Reading the episode/film gives you context for your scene and is vital for portraying the role in a way that serves the story.
If you are auditioning for an existing TV show, watch previous series. Or, if the director of the film you are auditioning for has previous credits, check out their past work. Watch as much as you can to get a context for the scene and give yourself an edge.
It’s important to understand the tone of a project if you want to land the role. An audition for a soap is very different to a dramatic indie film. Of course, we are always playing for truth, but there are nuances to different genres.
Practice To Camera
Auditioning whilst standing on a line on the floor, in front of a camera, in a casting room can be difficult. It can feel restricting and inhibit your natural instincts unless you are comfortable in that environment.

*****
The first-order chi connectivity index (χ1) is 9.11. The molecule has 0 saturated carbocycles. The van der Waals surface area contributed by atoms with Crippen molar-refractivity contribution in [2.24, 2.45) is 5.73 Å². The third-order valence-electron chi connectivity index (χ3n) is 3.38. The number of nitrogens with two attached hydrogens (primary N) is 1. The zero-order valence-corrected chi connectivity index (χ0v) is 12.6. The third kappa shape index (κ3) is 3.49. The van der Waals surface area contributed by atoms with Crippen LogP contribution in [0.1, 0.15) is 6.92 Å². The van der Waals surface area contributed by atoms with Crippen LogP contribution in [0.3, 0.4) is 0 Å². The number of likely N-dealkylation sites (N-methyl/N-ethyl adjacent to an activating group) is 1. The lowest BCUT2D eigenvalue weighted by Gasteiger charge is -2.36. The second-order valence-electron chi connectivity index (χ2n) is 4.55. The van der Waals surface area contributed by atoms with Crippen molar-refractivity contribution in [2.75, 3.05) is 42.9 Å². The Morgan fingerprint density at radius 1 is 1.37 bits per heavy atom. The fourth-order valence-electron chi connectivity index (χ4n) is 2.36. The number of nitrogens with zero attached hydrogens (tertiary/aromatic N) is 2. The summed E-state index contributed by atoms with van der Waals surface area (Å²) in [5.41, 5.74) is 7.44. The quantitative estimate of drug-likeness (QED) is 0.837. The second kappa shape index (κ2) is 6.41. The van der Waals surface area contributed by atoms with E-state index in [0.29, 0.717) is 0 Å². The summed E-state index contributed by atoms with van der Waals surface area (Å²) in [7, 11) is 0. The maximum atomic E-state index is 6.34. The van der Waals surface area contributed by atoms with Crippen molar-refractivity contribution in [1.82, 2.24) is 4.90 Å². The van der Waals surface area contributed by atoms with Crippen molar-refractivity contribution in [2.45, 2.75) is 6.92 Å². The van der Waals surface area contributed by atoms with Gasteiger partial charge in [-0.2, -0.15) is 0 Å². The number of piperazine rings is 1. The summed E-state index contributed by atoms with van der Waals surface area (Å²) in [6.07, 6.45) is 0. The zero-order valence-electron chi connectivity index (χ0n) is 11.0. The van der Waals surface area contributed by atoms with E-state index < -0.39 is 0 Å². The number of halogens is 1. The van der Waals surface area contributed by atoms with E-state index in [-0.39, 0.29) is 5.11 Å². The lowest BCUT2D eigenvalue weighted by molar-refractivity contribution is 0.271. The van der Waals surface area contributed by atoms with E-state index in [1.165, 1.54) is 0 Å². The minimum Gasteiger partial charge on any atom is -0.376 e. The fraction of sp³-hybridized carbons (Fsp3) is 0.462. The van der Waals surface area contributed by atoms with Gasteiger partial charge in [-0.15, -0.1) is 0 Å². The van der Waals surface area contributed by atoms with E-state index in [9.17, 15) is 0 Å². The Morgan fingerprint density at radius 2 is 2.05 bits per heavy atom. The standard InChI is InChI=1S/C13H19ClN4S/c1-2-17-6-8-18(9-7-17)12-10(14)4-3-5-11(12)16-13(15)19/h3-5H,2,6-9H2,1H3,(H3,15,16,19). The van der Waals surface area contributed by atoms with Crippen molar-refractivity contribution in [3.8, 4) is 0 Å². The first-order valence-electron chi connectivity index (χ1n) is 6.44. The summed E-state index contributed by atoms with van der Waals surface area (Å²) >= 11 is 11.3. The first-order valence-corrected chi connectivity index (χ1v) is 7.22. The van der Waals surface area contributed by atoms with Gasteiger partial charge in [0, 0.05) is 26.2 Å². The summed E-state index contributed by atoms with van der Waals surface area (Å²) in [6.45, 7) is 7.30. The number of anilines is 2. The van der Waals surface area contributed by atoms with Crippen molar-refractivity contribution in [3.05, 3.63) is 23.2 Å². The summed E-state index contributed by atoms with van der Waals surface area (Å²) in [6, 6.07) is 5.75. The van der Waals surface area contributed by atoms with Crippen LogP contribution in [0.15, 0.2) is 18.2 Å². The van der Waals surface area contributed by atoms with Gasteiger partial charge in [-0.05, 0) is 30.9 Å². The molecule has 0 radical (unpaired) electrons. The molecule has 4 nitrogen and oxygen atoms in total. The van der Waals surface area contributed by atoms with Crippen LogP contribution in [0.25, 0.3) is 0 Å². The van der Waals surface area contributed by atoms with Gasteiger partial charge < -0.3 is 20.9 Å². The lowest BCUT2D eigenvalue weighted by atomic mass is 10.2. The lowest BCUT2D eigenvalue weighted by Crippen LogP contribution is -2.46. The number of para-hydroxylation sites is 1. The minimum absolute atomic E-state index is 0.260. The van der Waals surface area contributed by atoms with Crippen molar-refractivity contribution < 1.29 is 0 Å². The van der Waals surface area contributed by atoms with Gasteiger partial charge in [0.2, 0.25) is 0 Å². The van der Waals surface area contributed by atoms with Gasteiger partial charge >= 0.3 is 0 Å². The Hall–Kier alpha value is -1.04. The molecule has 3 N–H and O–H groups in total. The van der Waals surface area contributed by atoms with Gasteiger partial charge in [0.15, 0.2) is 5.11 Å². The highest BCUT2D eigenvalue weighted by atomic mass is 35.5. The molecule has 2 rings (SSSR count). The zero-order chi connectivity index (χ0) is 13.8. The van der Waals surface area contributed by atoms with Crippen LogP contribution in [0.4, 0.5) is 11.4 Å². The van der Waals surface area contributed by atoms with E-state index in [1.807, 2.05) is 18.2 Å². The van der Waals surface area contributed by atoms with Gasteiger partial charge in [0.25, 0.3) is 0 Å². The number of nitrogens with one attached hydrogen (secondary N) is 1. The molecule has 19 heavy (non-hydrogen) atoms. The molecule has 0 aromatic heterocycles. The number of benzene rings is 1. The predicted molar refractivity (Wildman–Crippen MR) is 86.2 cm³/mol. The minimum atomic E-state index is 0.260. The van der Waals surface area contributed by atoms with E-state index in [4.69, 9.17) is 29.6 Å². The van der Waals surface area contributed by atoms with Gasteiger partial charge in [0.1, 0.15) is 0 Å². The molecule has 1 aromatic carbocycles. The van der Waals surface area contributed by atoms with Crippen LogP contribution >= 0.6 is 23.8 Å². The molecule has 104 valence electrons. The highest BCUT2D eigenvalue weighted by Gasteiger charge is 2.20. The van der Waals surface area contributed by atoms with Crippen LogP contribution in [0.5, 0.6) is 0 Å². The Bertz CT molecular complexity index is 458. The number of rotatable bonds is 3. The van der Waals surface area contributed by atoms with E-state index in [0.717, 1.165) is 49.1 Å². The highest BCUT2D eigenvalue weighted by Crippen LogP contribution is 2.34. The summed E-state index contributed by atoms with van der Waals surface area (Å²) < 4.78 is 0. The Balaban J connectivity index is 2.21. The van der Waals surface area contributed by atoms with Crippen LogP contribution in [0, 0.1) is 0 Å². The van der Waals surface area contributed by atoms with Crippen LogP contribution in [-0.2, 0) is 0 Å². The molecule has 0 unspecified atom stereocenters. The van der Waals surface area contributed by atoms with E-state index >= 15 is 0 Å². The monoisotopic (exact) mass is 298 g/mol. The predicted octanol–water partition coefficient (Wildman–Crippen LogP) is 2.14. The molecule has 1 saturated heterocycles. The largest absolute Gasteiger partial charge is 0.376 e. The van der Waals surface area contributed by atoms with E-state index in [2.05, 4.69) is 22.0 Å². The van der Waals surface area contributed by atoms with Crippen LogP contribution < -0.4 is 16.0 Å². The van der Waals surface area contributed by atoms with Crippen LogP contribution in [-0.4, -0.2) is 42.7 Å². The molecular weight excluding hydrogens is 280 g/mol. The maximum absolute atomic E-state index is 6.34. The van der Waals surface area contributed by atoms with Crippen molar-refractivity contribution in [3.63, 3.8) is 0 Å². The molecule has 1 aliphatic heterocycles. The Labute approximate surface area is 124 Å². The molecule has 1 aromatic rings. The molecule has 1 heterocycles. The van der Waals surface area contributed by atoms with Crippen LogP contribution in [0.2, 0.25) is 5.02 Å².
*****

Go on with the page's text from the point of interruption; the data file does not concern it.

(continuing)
You need to start feeling confident in that space and the best way to do that is to practice at home. Try filming the scene to camera. This is a great way to test your lines and practice the scene. You can see what works and doesn’t work and get comfortable in front of the camera.
Read: How to Nail a Self Tape
An audition room usually looks something like this: a blank wall, lights everywhere, a sofa and a camera pointing at you. It’s not exactly the Globe Theatre. You need to make sure you have done the imaginary preparation for an audition.
Who are you talking to? Where are you? What time is it? The more detailed world you create, the more you can transcend into the role. (It’s here that your work on reading and interrogating the script will really start to pay off.) This effort is always worthwhile, and always comes across on camera.